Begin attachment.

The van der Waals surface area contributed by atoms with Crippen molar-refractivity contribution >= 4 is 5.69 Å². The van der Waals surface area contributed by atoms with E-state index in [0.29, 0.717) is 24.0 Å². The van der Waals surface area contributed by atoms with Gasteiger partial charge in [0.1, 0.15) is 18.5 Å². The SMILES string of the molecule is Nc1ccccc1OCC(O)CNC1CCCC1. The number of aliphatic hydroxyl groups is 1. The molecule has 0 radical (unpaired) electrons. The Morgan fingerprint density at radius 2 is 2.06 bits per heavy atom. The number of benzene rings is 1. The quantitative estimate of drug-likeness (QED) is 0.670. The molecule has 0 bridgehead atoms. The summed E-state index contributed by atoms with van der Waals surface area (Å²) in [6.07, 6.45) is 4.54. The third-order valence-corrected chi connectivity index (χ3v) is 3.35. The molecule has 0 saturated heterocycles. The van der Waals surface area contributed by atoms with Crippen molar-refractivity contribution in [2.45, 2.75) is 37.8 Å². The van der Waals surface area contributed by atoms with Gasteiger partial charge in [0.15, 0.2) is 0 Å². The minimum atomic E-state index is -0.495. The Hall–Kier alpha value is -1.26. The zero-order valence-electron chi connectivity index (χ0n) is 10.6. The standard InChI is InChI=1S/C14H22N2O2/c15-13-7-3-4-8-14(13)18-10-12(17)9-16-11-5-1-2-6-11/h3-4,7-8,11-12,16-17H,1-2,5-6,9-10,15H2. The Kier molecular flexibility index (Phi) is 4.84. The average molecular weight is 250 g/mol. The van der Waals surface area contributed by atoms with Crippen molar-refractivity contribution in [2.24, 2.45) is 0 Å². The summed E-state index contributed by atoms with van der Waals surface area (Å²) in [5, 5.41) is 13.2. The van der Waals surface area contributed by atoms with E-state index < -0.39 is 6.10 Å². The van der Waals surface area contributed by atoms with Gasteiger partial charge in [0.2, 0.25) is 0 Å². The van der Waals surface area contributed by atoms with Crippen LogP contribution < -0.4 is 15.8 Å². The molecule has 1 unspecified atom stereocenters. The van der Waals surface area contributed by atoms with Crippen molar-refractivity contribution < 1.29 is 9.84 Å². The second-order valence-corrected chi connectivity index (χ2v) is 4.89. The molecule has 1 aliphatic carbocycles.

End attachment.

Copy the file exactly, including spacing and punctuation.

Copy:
The van der Waals surface area contributed by atoms with Crippen molar-refractivity contribution >= 4 is 5.69 Å². The van der Waals surface area contributed by atoms with E-state index in [0.29, 0.717) is 24.0 Å². The van der Waals surface area contributed by atoms with Gasteiger partial charge in [0.1, 0.15) is 18.5 Å². The SMILES string of the molecule is Nc1ccccc1OCC(O)CNC1CCCC1. The number of aliphatic hydroxyl groups is 1. The molecule has 0 radical (unpaired) electrons. The Morgan fingerprint density at radius 2 is 2.06 bits per heavy atom. The number of benzene rings is 1. The quantitative estimate of drug-likeness (QED) is 0.670. The molecule has 0 bridgehead atoms. The summed E-state index contributed by atoms with van der Waals surface area (Å²) in [6.07, 6.45) is 4.54. The third-order valence-corrected chi connectivity index (χ3v) is 3.35. The molecule has 0 saturated heterocycles. The van der Waals surface area contributed by atoms with Crippen molar-refractivity contribution in [2.45, 2.75) is 37.8 Å². The van der Waals surface area contributed by atoms with Gasteiger partial charge in [0.15, 0.2) is 0 Å². The minimum atomic E-state index is -0.495. The Hall–Kier alpha value is -1.26. The zero-order valence-electron chi connectivity index (χ0n) is 10.6. The standard InChI is InChI=1S/C14H22N2O2/c15-13-7-3-4-8-14(13)18-10-12(17)9-16-11-5-1-2-6-11/h3-4,7-8,11-12,16-17H,1-2,5-6,9-10,15H2. The Kier molecular flexibility index (Phi) is 4.84. The average molecular weight is 250 g/mol. The van der Waals surface area contributed by atoms with Crippen molar-refractivity contribution in [2.24, 2.45) is 0 Å². The summed E-state index contributed by atoms with van der Waals surface area (Å²) in [5, 5.41) is 13.2. The van der Waals surface area contributed by atoms with E-state index < -0.39 is 6.10 Å². The van der Waals surface area contributed by atoms with Gasteiger partial charge in [0.2, 0.25) is 0 Å². The van der Waals surface area contributed by atoms with Crippen LogP contribution < -0.4 is 15.8 Å². The molecule has 1 unspecified atom stereocenters. The van der Waals surface area contributed by atoms with Crippen molar-refractivity contribution < 1.29 is 9.84 Å². The second-order valence-corrected chi connectivity index (χ2v) is 4.89. The molecule has 1 aliphatic carbocycles.